How to Manage Stress from Workplace Bullying

Friends don’t let friends get bullied.

Fact: Workplace bullying affects about 9.1 million Brits a year (of the workforce that’s about 29% says TUC). Being in such a situation is not only stressful, it affects your mental health and wellbeing. Being bullied makes you feel incompetent, small and depletes every ounce of confidence you have.

It is important to know that managing stress is the first step to getting out of a toxic situation. The sad fact is that bullying happens in every sector, whether you are a contractor, employee, freelancer or business owner. Dealing with bullying and associated stress sooner rather than later means the underdog can come out on top in healthy ways.

The second of four blogs in our Healthy Transitions Out Of Workplace Bullying series shares how to manage stress and balance your mental health and wellbeing, helping you move on to a better-balanced life. We’ll cover: what your organisation can do for you, what stress is and its effects on you, and we’ll give you six techniques to help you manage your stress yourself PLUS ways you can get support for the areas you can’t manage yourself.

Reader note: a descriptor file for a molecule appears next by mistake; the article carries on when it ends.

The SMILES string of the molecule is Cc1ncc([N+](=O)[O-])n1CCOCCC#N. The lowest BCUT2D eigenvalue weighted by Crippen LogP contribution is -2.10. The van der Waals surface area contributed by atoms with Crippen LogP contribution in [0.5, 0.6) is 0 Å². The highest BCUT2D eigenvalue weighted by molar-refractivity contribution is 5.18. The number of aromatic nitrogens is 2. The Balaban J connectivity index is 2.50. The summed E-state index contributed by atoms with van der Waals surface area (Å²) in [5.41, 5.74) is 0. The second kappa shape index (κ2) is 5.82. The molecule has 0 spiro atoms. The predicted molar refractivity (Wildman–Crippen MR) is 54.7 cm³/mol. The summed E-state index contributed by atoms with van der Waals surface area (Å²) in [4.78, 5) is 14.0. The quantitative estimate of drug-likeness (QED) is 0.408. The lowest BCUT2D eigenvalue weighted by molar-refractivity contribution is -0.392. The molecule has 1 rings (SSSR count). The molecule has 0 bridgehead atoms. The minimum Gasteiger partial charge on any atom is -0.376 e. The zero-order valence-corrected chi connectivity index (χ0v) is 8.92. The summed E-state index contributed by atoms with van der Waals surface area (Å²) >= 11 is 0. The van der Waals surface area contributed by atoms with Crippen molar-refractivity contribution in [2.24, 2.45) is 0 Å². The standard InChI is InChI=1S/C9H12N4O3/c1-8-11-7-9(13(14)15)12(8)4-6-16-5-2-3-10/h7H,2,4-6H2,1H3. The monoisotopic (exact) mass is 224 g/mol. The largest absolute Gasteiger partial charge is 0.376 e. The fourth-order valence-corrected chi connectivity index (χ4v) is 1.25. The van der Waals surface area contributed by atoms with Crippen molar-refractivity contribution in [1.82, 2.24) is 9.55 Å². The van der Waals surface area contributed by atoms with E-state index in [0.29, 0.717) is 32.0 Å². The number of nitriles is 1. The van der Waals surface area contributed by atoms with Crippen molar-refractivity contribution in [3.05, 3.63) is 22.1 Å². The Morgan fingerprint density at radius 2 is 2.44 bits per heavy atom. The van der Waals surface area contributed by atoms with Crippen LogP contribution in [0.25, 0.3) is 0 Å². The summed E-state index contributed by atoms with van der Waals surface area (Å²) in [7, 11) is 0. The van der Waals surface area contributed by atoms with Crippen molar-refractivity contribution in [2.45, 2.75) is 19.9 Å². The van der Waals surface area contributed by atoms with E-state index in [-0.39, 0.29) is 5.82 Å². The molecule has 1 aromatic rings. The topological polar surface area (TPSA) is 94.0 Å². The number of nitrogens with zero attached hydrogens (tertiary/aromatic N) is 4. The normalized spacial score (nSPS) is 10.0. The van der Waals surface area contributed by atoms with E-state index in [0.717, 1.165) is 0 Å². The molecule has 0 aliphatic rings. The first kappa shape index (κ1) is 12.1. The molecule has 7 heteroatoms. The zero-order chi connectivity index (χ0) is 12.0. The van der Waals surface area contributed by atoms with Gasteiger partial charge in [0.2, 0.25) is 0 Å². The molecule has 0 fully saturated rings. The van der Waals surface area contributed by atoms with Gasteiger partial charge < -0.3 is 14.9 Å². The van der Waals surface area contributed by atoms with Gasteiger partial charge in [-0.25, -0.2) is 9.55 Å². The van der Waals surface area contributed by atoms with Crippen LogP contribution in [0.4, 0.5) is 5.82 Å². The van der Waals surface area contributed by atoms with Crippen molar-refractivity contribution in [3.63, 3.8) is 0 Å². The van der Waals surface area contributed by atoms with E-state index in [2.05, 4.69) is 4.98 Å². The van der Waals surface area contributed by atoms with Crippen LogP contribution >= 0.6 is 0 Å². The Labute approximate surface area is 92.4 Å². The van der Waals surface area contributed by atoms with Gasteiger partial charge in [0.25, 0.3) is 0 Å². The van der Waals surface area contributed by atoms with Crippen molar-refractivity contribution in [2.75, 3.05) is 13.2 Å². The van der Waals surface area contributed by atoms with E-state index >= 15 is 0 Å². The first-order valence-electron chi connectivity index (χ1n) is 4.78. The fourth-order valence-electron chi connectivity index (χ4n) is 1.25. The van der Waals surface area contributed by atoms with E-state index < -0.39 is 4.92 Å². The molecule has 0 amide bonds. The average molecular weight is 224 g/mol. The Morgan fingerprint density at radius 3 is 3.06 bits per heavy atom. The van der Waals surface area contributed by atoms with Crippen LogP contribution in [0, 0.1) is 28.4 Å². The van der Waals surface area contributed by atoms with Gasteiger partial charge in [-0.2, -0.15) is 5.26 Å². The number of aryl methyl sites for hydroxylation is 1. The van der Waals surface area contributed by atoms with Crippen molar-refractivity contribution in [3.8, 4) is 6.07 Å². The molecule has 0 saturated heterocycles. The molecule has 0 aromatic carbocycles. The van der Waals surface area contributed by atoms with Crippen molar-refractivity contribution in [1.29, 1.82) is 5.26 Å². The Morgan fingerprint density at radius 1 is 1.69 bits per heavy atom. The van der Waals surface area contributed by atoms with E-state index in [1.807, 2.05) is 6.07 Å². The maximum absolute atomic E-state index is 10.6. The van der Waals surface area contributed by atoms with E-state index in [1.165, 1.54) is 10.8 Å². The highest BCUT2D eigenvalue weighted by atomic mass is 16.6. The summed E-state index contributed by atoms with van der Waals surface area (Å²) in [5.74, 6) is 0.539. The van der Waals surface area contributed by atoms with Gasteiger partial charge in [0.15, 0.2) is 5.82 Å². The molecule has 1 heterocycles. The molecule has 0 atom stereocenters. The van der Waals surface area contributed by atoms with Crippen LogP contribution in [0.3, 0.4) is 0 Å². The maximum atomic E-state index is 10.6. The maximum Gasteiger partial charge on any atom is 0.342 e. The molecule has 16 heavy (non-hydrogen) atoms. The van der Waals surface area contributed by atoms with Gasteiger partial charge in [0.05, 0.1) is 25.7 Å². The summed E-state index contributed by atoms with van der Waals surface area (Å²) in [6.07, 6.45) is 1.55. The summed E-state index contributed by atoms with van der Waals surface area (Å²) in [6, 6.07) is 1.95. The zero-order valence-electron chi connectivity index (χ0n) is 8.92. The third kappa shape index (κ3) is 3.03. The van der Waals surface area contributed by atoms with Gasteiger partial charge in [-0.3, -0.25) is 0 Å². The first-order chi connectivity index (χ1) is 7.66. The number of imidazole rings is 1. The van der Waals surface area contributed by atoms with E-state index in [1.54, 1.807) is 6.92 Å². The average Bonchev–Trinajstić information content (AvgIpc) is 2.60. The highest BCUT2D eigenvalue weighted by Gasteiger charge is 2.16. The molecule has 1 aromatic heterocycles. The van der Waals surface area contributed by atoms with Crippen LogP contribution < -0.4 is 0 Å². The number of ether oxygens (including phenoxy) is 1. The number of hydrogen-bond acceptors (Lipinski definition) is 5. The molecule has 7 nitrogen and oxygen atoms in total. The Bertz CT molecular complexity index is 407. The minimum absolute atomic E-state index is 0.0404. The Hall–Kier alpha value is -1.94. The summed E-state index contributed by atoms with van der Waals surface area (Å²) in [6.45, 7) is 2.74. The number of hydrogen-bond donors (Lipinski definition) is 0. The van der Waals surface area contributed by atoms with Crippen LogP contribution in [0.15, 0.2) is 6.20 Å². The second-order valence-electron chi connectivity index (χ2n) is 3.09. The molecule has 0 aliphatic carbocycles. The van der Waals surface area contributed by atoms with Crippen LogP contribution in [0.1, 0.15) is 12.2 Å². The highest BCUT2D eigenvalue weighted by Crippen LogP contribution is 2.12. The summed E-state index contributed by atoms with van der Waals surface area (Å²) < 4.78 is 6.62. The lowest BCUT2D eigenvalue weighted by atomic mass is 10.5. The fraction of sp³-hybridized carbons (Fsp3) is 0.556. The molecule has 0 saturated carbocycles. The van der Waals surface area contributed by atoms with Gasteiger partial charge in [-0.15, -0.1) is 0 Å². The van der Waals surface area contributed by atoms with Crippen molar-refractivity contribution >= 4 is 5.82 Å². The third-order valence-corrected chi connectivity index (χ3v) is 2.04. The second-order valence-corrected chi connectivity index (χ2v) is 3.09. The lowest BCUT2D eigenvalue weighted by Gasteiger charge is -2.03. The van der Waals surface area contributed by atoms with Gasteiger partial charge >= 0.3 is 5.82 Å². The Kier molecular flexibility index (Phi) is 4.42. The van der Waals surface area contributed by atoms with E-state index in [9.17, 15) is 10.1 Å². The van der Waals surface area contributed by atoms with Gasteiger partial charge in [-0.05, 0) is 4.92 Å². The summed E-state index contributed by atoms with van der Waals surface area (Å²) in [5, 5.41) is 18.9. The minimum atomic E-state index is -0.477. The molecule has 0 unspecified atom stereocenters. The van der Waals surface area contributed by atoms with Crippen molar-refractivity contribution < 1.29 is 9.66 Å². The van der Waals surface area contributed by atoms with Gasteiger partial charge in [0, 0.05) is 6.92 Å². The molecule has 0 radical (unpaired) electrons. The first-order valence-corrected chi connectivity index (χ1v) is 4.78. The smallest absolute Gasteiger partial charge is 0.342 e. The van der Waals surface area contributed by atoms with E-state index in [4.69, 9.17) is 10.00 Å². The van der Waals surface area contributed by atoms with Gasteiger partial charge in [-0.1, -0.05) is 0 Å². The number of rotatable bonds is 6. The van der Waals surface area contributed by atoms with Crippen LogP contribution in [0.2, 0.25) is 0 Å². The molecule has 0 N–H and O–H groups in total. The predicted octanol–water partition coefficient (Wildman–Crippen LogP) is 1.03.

Step 1: Know what bullying is

Bullying can be overt or covert and types a number of different forms. In my previous blog ‘What is Workplace Bullying’ we spoke about understanding two types of bullies, along with what the law says and a few things you can do to help yourself. I spoke about the ‘accidental’ and ‘determined’ bully, in this blog we focus on how you can work through the stress caused by the ‘determined’ bully.

Step 2: Understand what stress is